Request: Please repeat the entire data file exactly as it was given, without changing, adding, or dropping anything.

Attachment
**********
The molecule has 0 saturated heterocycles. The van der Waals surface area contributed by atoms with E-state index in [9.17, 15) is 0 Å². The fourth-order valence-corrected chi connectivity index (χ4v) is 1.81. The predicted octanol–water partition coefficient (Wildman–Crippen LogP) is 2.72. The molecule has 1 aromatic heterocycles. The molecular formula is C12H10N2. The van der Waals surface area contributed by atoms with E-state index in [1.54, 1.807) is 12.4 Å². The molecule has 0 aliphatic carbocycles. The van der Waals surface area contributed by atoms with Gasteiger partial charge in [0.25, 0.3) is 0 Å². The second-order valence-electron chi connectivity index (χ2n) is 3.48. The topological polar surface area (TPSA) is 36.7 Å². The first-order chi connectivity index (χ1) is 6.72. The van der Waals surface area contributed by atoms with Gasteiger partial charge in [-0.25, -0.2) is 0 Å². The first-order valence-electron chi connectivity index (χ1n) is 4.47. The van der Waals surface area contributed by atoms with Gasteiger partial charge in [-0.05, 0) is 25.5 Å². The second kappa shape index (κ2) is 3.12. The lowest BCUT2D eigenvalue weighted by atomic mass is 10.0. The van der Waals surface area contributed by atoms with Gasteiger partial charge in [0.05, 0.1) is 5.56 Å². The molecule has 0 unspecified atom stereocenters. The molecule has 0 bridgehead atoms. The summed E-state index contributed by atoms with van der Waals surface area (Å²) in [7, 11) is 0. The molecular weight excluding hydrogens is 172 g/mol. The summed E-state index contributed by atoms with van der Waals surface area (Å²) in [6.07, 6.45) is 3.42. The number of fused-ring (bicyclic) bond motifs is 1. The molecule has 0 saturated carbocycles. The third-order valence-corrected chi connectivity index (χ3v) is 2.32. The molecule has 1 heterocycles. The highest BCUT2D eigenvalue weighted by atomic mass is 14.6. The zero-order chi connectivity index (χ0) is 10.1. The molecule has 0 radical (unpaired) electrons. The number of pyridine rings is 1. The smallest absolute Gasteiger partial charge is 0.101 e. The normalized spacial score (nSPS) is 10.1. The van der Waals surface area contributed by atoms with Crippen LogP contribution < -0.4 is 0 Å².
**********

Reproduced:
The molecule has 0 saturated heterocycles. The van der Waals surface area contributed by atoms with E-state index in [9.17, 15) is 0 Å². The fourth-order valence-corrected chi connectivity index (χ4v) is 1.81. The predicted octanol–water partition coefficient (Wildman–Crippen LogP) is 2.72. The molecule has 1 aromatic heterocycles. The molecular formula is C12H10N2. The van der Waals surface area contributed by atoms with E-state index in [1.54, 1.807) is 12.4 Å². The molecule has 0 aliphatic carbocycles. The van der Waals surface area contributed by atoms with Gasteiger partial charge in [0.25, 0.3) is 0 Å². The second-order valence-electron chi connectivity index (χ2n) is 3.48. The topological polar surface area (TPSA) is 36.7 Å². The first-order chi connectivity index (χ1) is 6.72. The van der Waals surface area contributed by atoms with Gasteiger partial charge in [-0.25, -0.2) is 0 Å². The first-order valence-electron chi connectivity index (χ1n) is 4.47. The van der Waals surface area contributed by atoms with Gasteiger partial charge in [-0.05, 0) is 25.5 Å². The second kappa shape index (κ2) is 3.12. The lowest BCUT2D eigenvalue weighted by atomic mass is 10.0. The van der Waals surface area contributed by atoms with Gasteiger partial charge in [0.05, 0.1) is 5.56 Å². The molecule has 0 unspecified atom stereocenters. The molecule has 0 bridgehead atoms. The summed E-state index contributed by atoms with van der Waals surface area (Å²) in [7, 11) is 0. The molecular weight excluding hydrogens is 172 g/mol. The summed E-state index contributed by atoms with van der Waals surface area (Å²) in [6.07, 6.45) is 3.42. The number of fused-ring (bicyclic) bond motifs is 1. The molecule has 0 saturated carbocycles. The third-order valence-corrected chi connectivity index (χ3v) is 2.32. The molecule has 1 heterocycles. The highest BCUT2D eigenvalue weighted by atomic mass is 14.6. The zero-order chi connectivity index (χ0) is 10.1. The molecule has 0 radical (unpaired) electrons. The number of pyridine rings is 1. The smallest absolute Gasteiger partial charge is 0.101 e. The normalized spacial score (nSPS) is 10.1. The van der Waals surface area contributed by atoms with Crippen LogP contribution < -0.4 is 0 Å².